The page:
As mainland China blusters and threatens, Taiwan stages its fifth Taipei Aerospace show, playing down its traditional defence slant

Andrzej Jeziorski/SINGAPORE


Despite the continuing tense political situation between Taiwan and neighbouring mainland China across the Taiwan Strait, the Taipei Aerospace Technology Exhibition 99 (TATE99) has drawn increasing representation from Taiwan's own industry.

The show, organised by Reed Exhibition Companies and the China External Trade Development Council (CETRA) and endorsed by government ministries, boasts a 29%increase in attendance from Taiwanese companies this year - 40 compared to 23 in 1997. According to Reed Exhibition president Jimmy Lau, this signals Taiwan's intent to continue developing its aerospace industry through international partnerships.

Lau insists that the threats from China and the international community's cautious response to Taiwan's dropping of the critical "one China" policy - and Beijing's belligerent response - will have no impact on the traditionally defence-orientated show. "It's going to be business as usual from the day it opens, right up to the day it closes," he says.

"The increased activity in the aerospace industry is a result of Taiwan's efforts to maintain its aviation safety through training and continued negotiations for investment in its maintenance, repair and overhaul [MRO] operations," says Lau. The exhibitors' list includes 13 aeronautics training academies and Taiwan's only commercial aircraft maintenance school, the recently licensed China Institute of Technology and Commerce.

This year's first-time exhibitors include the Aviation Safety Council, Royal Information Electronics, the National Space Programme Office and Evergreen Aviation Technologies, an aircraft maintenance joint venture between EVA Airways and General Electric.

According to information current the week before the show, 108 exhibitors were to attend from 12 countries - 12% up on the previous event, in 1997. Key international exhibitors include Aerospatiale Matra, Dassault, Lockheed Martin, Northrop Grumman, Raytheon, Rolls-Royce, Singapore Technologies and Snecma. Notable absentees include Boeing and British Aerospace.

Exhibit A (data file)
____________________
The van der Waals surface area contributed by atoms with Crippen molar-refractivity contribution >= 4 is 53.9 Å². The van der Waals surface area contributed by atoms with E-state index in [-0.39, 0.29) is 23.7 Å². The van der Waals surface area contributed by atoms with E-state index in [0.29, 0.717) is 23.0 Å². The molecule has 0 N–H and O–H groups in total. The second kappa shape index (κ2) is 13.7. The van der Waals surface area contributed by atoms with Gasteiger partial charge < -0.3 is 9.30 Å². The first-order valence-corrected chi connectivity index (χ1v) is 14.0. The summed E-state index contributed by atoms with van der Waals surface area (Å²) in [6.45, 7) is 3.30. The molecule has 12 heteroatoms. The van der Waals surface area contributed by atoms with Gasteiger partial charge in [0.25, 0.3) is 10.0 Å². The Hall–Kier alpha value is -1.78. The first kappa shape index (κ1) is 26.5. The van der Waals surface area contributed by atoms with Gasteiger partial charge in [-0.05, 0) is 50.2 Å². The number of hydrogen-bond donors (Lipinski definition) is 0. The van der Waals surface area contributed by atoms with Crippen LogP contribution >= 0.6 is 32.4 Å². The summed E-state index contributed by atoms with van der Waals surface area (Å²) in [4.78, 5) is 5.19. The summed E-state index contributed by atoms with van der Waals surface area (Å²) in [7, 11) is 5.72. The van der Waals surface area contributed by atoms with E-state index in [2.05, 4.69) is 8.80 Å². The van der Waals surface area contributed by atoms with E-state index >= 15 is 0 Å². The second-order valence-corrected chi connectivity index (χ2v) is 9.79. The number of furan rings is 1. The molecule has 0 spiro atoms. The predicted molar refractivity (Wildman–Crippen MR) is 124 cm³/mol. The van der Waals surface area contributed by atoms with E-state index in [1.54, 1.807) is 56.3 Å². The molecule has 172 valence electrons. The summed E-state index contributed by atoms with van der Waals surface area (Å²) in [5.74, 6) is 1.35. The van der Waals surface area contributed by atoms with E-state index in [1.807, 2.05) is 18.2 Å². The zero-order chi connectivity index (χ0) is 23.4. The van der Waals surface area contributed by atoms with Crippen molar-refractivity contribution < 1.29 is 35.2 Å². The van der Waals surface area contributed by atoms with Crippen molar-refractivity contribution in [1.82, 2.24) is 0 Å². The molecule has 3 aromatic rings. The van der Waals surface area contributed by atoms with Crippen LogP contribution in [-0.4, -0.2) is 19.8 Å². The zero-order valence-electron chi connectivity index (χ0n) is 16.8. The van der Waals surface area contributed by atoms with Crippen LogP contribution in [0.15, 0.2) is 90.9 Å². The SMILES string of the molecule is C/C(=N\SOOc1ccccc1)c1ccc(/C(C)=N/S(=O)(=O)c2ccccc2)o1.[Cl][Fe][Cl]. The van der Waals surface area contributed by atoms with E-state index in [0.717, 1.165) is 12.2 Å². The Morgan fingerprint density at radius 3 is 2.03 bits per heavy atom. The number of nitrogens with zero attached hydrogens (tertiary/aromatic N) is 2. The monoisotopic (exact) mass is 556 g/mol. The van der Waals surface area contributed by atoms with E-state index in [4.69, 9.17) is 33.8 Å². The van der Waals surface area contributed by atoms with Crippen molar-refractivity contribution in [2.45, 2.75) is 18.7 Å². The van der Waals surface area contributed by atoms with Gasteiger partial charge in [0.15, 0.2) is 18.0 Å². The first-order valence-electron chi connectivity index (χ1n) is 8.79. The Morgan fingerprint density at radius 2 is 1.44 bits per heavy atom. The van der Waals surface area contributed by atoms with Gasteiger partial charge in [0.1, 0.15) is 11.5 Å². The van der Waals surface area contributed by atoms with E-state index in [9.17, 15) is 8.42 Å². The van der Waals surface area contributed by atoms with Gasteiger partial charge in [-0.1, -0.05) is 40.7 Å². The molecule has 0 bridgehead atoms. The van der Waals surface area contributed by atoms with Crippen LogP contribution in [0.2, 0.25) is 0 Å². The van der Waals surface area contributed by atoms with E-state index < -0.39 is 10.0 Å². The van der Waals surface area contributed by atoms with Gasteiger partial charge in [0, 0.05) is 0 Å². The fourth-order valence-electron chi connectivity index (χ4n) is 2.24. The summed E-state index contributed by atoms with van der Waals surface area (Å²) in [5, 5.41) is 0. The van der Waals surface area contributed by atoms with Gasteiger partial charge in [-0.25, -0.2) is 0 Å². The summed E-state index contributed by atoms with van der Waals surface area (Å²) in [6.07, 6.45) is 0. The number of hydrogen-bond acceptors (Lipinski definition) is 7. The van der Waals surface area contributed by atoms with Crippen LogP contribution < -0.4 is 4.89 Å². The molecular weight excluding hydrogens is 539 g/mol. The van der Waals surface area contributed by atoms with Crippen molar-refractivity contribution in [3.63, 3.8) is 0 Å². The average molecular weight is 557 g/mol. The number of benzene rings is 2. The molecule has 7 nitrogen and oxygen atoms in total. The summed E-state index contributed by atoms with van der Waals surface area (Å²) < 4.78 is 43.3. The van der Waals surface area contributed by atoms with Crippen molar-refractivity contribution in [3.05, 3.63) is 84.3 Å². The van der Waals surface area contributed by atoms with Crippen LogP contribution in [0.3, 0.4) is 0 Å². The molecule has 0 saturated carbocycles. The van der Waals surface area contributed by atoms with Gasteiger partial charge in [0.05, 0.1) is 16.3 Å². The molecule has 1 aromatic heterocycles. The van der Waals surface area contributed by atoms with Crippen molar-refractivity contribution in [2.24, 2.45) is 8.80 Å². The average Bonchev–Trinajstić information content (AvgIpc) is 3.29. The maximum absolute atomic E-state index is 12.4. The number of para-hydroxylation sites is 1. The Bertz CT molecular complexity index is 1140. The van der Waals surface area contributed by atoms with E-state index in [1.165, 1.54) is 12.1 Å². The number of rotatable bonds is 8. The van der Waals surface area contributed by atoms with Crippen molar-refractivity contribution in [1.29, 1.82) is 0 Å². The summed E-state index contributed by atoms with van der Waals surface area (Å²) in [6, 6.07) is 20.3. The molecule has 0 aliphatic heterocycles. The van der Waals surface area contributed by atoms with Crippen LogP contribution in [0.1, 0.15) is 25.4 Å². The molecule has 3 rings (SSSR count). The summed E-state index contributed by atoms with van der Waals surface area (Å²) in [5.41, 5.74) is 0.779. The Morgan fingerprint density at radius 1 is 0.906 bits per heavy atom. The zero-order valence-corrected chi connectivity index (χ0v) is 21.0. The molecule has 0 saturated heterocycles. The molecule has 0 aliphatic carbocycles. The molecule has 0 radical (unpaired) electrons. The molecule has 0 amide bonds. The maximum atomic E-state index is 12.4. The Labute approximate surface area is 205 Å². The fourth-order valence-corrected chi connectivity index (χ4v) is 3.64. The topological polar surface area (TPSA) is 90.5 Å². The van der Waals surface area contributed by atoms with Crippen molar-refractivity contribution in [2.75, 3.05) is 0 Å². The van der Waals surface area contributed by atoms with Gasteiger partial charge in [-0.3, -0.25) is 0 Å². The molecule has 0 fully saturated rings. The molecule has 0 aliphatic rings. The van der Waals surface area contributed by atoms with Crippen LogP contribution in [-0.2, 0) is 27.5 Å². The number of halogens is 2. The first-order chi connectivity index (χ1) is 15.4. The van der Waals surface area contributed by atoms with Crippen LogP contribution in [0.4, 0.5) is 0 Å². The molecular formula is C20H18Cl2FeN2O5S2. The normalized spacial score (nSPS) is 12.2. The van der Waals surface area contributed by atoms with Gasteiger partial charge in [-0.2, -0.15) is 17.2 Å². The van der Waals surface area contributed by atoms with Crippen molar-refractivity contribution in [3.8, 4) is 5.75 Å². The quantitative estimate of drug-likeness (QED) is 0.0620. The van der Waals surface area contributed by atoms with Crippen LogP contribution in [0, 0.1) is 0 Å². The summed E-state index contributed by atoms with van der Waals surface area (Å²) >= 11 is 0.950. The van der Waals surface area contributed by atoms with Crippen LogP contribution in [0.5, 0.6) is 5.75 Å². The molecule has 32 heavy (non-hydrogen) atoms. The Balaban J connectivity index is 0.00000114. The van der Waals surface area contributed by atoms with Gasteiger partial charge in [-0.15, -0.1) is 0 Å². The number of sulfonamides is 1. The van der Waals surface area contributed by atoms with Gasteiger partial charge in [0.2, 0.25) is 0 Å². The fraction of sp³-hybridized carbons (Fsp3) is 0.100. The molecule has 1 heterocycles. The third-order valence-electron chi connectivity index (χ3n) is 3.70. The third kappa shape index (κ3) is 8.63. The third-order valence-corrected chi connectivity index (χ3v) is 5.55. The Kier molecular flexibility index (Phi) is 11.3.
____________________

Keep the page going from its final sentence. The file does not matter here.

According to Taiwan's Committee for Aviation and Space Industry Development (CASID), market potential for MRO services in the Asia-Pacific region will reach $8.3 billion by 2005. The bulk of this - about 96%- will be commercial aircraft business, with engine work accounting for about $4 billion.

The biggest customer will be Japan, with an estimated $550 million of the market, followed by China, Singapore and South Korea, with about $330 million each. Airframe maintenance work will amount to about $3.2 million, systems and components about $699.5 million. Military fleet maintenance contracts will be worth about $360 million by 2005.

Thus, CASID is trying to highlight the Taiwanese industry's capabilities, potential and geographical advantage, in the hope of turning Taiwan into an MRO hub for the region. There are 170 aerospace organisations in Taiwan today. The TATE organisers point out that, by 1997, 56 had been certificated by established original equipment manufacturers to produce and maintain around 300 products and services.

The Taipei Government has given the industry a further boost recently, by pushing ahead with plans for an aerospace industrial park in Taichung, expected to be completed in 2001. For its part, the Ministry of National Defence says it wants to transfer gradually up to $60 million worth of maintenance contracts to the private sector.

TATE99 is intended to be a forum for cultivating international industrial ties. Taiwan's industry will hope to take full advantage of the opportunities it presents to assure its long-term future, irrespective of government military programmes.

Source: Flight International